Witnesses describe ethnic attack in Ethiopia | Local News

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NAIROBI, Kenya (AP) — Heavily armed men have appeared around the small farming village in Ethiopia’s Oromia region, scaring residents already nervous after recent clashes between government troops and rebels.

“The militants assured us that they would not touch us. They said they weren’t chasing us,” resident Nur Hussein Abdi told The Associated Press. “But in reality, they were surrounding our whole village for a murderous massacre. What happened the next day was a total bloodbath.

Abdi escaped by hiding on a rooftop, a horrified witness to one of Ethiopia’s worst massacres in recent years. Hundreds of people, mostly ethnic Amhara, were massacred in the village of Tole and surrounding areas on June 18 in the latest outbreak of ethnic violence in Africa’s second most populous country.

Several witnesses told the AP they were still discovering bodies, with some placed in mass graves containing dozens of people. The Amhara Association of America said it confirmed 503 civilian deaths. Ethiopian authorities have not released figures. A witness, Mohammed Kemal, said he saw 430 bodies buried, and more are still exposed and decomposing.

Kemal pleaded with the Ethiopian government to relocate the survivors, saying the gunmen had threatened to return.

“They killed infants, children, women and old people,” said resident Ahmed Kasim. The Amhara Association of America said the dead included a 100-year-old child and a month-old baby, and some people were killed at a mosque where they had tried to hide.

Residents and regional officials in Oromia have blamed the Oromo Liberation Army, an armed group that the Ethiopian government has declared a terrorist organization. An OLA spokesperson denied this, alleging that federal troops and regional militia attacked the villagers for their perceived support of the OLA as they retreated from an OLA offensive.

Again, Ethiopians wonder why the federal government has failed to shield them from the violent side of the country’s ethnic tensions — and why ethnic minorities in an identity-based federal system are left so vulnerable.

Teddy Afro, the famous Ethiopian pop star, released two songs this week highlighting the crisis that has worsened over the past four years and dedicating his songs to civilians who have lost their lives.

“It’s never an option to be silent when a mountain of death comes before me,” goes one of his lyrics.

On Friday, thousands of students at the University of Gondar in neighboring Amhara region protested the killings and demanded justice.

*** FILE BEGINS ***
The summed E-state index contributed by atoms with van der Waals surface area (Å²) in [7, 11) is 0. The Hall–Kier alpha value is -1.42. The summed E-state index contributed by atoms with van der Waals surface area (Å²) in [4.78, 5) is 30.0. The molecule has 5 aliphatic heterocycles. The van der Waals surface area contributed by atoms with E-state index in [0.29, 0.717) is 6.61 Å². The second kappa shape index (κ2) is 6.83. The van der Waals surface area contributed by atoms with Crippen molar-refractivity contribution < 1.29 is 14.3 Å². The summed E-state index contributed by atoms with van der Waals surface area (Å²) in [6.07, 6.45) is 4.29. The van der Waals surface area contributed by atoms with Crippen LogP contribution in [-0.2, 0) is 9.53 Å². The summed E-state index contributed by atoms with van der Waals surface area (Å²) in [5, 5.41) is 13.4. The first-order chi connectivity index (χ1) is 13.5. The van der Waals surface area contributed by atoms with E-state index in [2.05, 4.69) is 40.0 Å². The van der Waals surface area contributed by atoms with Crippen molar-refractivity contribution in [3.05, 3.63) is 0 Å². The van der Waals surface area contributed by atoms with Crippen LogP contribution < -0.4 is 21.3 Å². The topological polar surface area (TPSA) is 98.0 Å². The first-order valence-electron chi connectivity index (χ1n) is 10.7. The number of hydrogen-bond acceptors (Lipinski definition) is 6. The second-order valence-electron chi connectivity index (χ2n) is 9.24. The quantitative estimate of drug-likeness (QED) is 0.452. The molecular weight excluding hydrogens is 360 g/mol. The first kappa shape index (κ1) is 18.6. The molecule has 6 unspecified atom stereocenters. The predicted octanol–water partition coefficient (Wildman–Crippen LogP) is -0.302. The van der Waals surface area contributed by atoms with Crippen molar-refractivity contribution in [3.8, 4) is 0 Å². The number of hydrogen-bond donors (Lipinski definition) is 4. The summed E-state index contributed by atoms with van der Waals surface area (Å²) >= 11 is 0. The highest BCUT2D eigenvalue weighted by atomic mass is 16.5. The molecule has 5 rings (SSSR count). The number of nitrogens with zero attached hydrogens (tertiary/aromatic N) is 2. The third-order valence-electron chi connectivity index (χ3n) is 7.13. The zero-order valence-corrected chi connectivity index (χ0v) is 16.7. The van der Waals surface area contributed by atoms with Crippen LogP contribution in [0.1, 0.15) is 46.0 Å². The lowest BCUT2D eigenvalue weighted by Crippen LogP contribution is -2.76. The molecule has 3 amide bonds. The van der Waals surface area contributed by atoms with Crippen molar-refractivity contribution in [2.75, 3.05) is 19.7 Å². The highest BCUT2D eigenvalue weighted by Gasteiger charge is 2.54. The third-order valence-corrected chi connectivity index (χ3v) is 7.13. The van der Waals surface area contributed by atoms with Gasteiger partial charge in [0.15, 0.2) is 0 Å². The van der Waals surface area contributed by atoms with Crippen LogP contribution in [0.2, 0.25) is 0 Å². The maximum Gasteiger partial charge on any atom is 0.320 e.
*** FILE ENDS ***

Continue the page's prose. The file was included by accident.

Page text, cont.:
Ethiopian Prime Minister Abiy Ahmed said security forces had launched a military operation against the OLA, but many Ethiopians appear skeptical after seeing the murderous cycle play out in the past.

Oromia Region President Shimelis Abdisa acknowledged on Thursday that it will be difficult to organize security in every location, but said the ongoing operation “will cripple the enemy’s ability to move from place to place. ‘place to place’.

The Amhara ethnic group is Ethiopia’s second largest ethnic group, but they have found themselves under attack in some areas where they are a minority. Several dozen people have been killed in attacks in Benishangul Gumuz and Oromia regions in the past three years alone.

“Ethnic Amharas who live outside of their region have no legal and political representation, which provides no protection,” said Muluken Tesfaw, a community activist who tracks abuses against Amharas. “There have even been speeches from government officials in the Oromia region who seek to reduce the number of Amharic speakers.”

“An anti-Amhara narrative has been spreading for more than 50 years now,” said Belete Molla, chairman of the opposition NaMA party. “The Amharas living in Oromia and Benishangul are therefore targeted.” He also accused some members of the Oromia region’s ruling party of “working for or sympathizing with the Oromo Liberation Army”.

The latest mass killings have triggered international alarm. The United Nations High Commissioner for Human Rights, Michelle Bachelet, urged the Ethiopian authorities to carry out “swift, impartial and thorough” investigations. The US State Department has called on Ethiopians to “reject violence and seek peace”.

Ethiopia continues to struggle with ethnic tensions in several parts of the country and a deadly conflict in the northern Tigray region that has severely affected the once rapidly growing economy, but the prime minister is adamant that days better are to come.

“There is no doubt that Ethiopia is on the path to prosperity,” he said during a speech in parliament this month.

But the Ethiopians who escaped the latest attack are looking for answers.

Nur Hussein said he and other Tole villagers called nearby officials about the gunmen’s appearance shortly before the violence erupted. “Their response was mute. They said there were no specific threats to respond to. But look what happened,” he said. “God willing, we will overcome this. , but it’s a scar that will live with us forever.”

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